• David stanmore ha detto:

    Elena, grazie absolutely gorgeous. I use sourdough starter for even deeper earthy tones. Love your pages

  • Galyn Sweeney ha detto:

    Can this bread be frozen? Can the dough be frozen for future baking? There are only two of us in the family and I don’t want to waste.

    • elena nacci ha detto:

      Ciao Galyn, thanks for your message! Sure! Absolutely 🙂 the dough can be frozen for future baking, ciao from Tuscany!

  • Judi culmone ha detto:

    Elena could you possibly convert the measurement for the olive oil? I’m confused because you show two teaspoons (small spoons) of sugar for 10 grams … but I think that would make 50 grams of olive oil 10 spoons?
    I’m so sorry! I am in ny … I am unfortunately very limited with other measurements than those we use here!
    Thank you so much for your help.
    We are locked down because of coronavirus … I am missing Italian bread

    • elena nacci ha detto:

      Dear Judy 🙂 so happy you are contacting me in this difficult period for all of us, we are locked down because of the Coronavirus also here in Italy, so I send you a big kiss to you and the wonderful New York!
      1 spoon of olive oil corresponds to about 8-10 gr or sometimes more, depending on how large is the spoon, so 50 or 60 gr is ok (6 spoons). No need to weight the exact quantity in grams, and note that the more oil you’ll put in the dough, and the more soft your bread will be inside. A small spoon or teaspoon, corresponds to about 5gr of sugar for example. Hope to have been clear and please contact me again for any other question 🙂 Please also send me the photos of your Tuscan bread 🙂 I think we are all eating a lot these days! Elena

  • Alan Royston ha detto:

    Dear Elena
    Great recipe works every time. I have slightly reduced the amount of water to get it perfect in my conditions.
    Thanks so much.

    • elena nacci ha detto:

      Dear Alan! It’s a pleasure to hear that 🙂 So happy you made bread! If you wish you can also share your photos! Ciao from Tuscany 🙂

  • Jesse Hill ha detto:

    I just found your recipe for pane Toscano. I had the pleasure of living in Firenze for a year, way back during college. We were forced to find our own accommodations and immerse ourselves into the fabric of the city. One of the things that I miss so much is buying fresh loaves of bread for our neighborhood panetteria. It took a while for me and my roommates to get used to the hard, sharp crust and the lack of salt, but after a few months we couldn’t get enough. In the years since I was there, I have never found a store, shop, or restaurant that offered Tuscan bread(I live in Southern California) I can’t wait to try your recipe, I’ve already found a good bottle of olive oil.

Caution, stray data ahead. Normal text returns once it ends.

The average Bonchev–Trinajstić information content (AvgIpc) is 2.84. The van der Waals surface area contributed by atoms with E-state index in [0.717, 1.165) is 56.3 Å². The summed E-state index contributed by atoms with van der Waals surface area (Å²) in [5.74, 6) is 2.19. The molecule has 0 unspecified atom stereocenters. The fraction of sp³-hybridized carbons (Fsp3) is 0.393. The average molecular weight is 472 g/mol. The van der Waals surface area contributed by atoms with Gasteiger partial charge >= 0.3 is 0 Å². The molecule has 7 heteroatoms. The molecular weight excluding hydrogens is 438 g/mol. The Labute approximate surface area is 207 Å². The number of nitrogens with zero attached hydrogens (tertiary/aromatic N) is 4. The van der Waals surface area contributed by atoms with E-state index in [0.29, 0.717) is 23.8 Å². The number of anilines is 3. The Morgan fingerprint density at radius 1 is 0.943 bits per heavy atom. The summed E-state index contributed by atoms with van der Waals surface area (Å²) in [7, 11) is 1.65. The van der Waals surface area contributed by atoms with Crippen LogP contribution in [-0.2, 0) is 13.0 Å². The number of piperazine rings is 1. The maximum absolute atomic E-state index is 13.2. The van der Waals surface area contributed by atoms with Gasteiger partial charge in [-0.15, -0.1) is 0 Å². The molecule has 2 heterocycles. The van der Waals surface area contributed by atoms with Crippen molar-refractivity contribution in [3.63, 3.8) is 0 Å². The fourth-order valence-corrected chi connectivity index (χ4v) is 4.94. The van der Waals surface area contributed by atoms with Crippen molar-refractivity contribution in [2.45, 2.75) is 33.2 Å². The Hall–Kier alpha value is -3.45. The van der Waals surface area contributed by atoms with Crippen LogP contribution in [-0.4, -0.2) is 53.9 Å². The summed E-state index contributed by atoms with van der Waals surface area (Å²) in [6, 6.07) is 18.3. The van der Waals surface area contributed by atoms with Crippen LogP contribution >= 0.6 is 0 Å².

• elena nacci ha detto:

      Dear Jesse, what a pleasure to receive your message! 🙂 Tuscan bread is actually unique, when it is done well it comes irresistibile, especially with olive oil and fresh tomatoes! Please let me know the result for your home made Tuscan bread! Kisses from Florence, elena

  • Jude ha detto:

    You say ‘work it all again’, does this mean ‘knock it back’ or knead again. If it’s to be kneaded again, for how long?
    Can the bread be proved in a banneton? Can it be cooked as one large loaf?
    Thank you.

  • Aiza ha detto:

    Aiza loves recipe so yummy my whole family loved it thanks


  • Matthew S ha detto:

    You are off on the flour conversion. I made it with 10c and realized that 1000 grams is 6 cups. Ugh. We are hoping we were able to save it with some quick thinking on our side but we will see in a few hours! 😬

    • elena nacci ha detto:

      Ciao Matthew, so sorry for that! the fact is that converters online actually give different number of cups! I’ve checked and checked again, and 1000 gr of Flour type 0 (bread flour) actually corresponds to 7 US cups, not 6! The fact is that it also depends from the type of flour, for instance, in the case of all purpose flour, 1000 gr corresponds to 8 Us cups. take a look Grams to cups conversions. What happened then to your bread?

  • Alana Milbury ha detto:

    What kind of flour? Bread flour or all purpose? Also can I use a mixer with a couch hook to knead or do it by hand only?

  • Evelyn Rizzo ha detto:

    I cannot find type 0 flour..what is it equivalent to? Thank you..